In a country tangled in decades of war, the 8 May bomb blasts outside a Kabul school were particularly shocking for who they appeared to target: children. It came a year after an attack on a maternity ward in the same community – where gunmen killed at least 24 people, including women in labour – provoked similar revulsion and pushed Médecins Sans Frontières to end its work at the hospital. An interview published by MSF this week underscores how little accountability there is for such atrocities. The Afghan government promised to investigate the May 2020 attack, but even a year later there are no answers. The ”most likely hypothesis” from MSF’s own inquiry landed on members of a group affiliated with so-called Islamic State, said Dr Isabelle Defourny, MSF’s operations director. Many Afghans see impunity as the barrier to peace and justice. It’s why groups like the Afghanistan Independent Human Rights Commission called for “reparations and documentation”, along with a UN-backed inquiry, following this month’s violence. The MSF interview also shows the dilemmas aid groups confront, with civilian casualties rising and international forces set to withdraw by September. A year after the hospital massacre, MSF hasn’t resumed its operations there. “We can’t work in an environment where patients and medical staff are targeted, and where we can’t prevent such a massacre from happening again,” Defourny said.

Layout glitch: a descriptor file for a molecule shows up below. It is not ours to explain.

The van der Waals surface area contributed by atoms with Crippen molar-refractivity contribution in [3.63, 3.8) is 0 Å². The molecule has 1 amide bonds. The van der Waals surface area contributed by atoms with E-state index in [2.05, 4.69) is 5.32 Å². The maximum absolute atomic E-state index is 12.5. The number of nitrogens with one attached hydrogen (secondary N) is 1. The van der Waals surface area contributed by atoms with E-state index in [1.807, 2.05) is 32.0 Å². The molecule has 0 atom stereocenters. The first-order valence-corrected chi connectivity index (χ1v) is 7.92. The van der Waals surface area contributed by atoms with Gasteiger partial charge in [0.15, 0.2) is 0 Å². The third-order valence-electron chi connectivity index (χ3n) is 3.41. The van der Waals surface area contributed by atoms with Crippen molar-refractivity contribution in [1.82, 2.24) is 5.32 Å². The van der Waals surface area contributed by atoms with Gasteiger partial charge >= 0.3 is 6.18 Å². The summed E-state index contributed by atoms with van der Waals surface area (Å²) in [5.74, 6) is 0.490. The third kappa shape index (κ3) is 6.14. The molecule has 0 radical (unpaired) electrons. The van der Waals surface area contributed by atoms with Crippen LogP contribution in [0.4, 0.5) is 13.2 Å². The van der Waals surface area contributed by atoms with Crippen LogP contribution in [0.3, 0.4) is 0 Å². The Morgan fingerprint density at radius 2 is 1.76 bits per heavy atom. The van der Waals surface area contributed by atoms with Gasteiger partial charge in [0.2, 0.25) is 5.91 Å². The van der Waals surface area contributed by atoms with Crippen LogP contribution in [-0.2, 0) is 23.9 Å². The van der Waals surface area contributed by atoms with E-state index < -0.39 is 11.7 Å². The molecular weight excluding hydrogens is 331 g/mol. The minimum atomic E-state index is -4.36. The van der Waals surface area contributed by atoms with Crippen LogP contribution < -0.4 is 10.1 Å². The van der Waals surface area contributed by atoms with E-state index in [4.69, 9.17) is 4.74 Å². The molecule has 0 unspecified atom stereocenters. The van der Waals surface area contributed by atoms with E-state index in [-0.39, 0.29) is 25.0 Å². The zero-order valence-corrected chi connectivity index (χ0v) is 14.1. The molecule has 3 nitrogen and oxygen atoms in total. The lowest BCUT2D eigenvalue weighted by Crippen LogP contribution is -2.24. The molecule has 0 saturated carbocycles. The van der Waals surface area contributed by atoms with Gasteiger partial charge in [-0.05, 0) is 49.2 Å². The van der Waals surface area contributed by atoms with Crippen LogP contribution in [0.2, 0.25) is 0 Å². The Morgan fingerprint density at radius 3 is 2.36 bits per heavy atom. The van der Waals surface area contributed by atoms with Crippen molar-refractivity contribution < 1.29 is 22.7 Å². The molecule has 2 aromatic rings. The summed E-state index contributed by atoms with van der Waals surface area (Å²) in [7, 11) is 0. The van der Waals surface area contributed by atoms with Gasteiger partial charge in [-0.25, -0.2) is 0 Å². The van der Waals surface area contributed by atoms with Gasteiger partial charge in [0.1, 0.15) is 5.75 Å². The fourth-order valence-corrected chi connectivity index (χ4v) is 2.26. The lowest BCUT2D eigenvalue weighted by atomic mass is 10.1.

In case you missed it

CENTRAL MEDITERRANEAN: More than 2,000 asylum seekers and migrants landed on Lampedusa the weekend of 8-9 May, stretching the Italian island's reception capacity. Up to 700 had to sleep on a pier before being sent for mandatory quarantine. More than 700 other people were intercepted by EU-backed Libyan Coast Guard and returned to Libya, bringing the total intercepted this year to nearly 8,000. The death toll, meanwhile, continues to climb, with at least 45 presumed dead in three seperate shipwrecks

THE DEMOCRATIC REPUBLIC OF CONGO: Congolese and Ugandan forces will launch joint military operations against the Allied Democratic Forces (ADF) rebel group, Kinshasa announced this week. The United States considers the ADF a branch of the so-called Islamic State, but researchers say links between the two groups are tenuous. 

ETHIOPIA: More than 100 Ethiopian soldiers serving in the recently closed UN-African Union peacekeeping mission in Darfur have claimed asylum in Sudan. The soldiers – from Ethiopia’s conflict-hit northern region of Tigray – have been transferred to a refugee camp in eastern Sudan.